Lamolithic house

Coordinates: 27°16′09″N 82°33′18″W / 27.26917°N 82.55500°W / 27.26917; -82.55500
Lamolithic house
Lamolithic House Construction View
Paul Rudolph, Architect.
TypeExperimental design:
Modern homes with cast-in-place lightweight reinforced concrete roof and wall structure
LocationSiesta Key, Florida
Coordinates27°16′09″N 82°33′18″W / 27.26917°N 82.55500°W / 27.26917; -82.55500
Architectural style(s)Modern architecture
Sarasota School of Architecture
Lamolithic house is located in Florida
Lamolithic house
Location of Lamolithic house in Florida
Lamolithic house is located in the United States
Lamolithic house
Lamolithic house (the United States)

Lamolithic house was the term given by Sarasota concrete businessman John Lambie to describe his unique method of building modern reinforced concrete residential structures. This building technique enabled the fabrication of thin ceiling and wall planes, thus enabling architects to draft efficient and lightweight designs. Several historic lamolithic houses were constructed by renowned architects Paul Rudolph and Ralph Twitchell (among others) on Siesta Key, Florida using this technique.[1] These homes were among the earliest examples of reinforced concrete residential construction.[2]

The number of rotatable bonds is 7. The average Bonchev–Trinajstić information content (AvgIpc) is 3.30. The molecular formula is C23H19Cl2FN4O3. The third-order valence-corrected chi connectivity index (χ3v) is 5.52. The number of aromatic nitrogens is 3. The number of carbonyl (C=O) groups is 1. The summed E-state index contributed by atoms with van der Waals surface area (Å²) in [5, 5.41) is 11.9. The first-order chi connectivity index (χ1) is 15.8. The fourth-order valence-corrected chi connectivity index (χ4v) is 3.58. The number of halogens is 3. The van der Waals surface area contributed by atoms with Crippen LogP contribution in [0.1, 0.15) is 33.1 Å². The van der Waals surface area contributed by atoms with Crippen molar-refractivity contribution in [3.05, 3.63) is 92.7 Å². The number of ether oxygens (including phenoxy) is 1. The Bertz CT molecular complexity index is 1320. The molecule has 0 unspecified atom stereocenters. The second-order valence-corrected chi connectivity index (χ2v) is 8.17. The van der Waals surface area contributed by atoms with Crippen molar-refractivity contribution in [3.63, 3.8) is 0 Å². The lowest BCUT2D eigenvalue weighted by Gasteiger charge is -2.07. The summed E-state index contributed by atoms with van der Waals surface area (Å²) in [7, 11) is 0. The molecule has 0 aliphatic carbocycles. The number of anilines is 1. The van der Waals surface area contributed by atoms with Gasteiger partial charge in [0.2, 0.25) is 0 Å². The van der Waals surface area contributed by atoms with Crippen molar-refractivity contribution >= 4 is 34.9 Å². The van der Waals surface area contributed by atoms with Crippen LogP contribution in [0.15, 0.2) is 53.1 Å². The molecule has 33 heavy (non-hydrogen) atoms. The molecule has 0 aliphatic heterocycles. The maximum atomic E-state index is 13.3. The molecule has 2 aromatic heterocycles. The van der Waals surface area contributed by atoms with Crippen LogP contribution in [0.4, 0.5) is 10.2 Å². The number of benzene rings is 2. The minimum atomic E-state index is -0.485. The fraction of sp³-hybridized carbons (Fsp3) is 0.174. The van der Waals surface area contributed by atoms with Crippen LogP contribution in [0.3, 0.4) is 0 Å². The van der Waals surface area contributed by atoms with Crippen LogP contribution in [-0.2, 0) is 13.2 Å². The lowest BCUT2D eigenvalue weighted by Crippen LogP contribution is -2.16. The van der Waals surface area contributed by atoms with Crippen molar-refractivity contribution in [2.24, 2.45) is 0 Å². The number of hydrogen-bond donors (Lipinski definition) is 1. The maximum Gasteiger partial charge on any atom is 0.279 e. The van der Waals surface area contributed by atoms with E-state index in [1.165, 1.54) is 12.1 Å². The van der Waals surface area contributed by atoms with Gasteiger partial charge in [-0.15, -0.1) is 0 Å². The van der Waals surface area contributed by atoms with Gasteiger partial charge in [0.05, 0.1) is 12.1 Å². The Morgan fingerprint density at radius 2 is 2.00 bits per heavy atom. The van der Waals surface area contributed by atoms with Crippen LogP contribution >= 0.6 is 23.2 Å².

New architectural concepts in Sarasota[edit]

Beginning in the 1940s, the modern movement known as the Sarasota School of Architecture was challenging pre-conceived notions of residential design. It proposed a radical new approach to the concept of the home; minimalist geometry, virtually no interior and few exterior walls, razor-thin flat roof. Extensive use of glass. Although this ‘open-plan’ idea had initially been realized by Mies van der Rohe with his Barcelona Pavilion and by Frank Lloyd Wright with his concrete-work at Florida Southern College and Fallingwater, architects Rudolph and Twitchell were developing conceptual plans for entire neighborhoods consisting of flat concrete roof and wall planes to be built as a speculative development on Siesta Key.[3]

Concrete had the potential to be a viable, economic solution to new construction; resistant to moisture, termites and hurricanes. It permitted virtually unlimited freedom in spatial configuration. It represented the future of modern architectural design.[4][5][6]

The first lamolithic houses[edit]

Revere Quality Institute House
Paul Rudolph, Architect

Twitchell had known and worked with local concrete supplier, John E. Lambie for many years. Lambie, having worked with the progressive architects in the area, was somewhat experienced in developing new ways to utilize concrete in construction. In fact, Lambie had constructed homes with reinforced concrete for Twitchell before, dating as far back as 1939, for the Andrews House (Twitchell's secretary), as well as the Twitchell Residence.[7][8]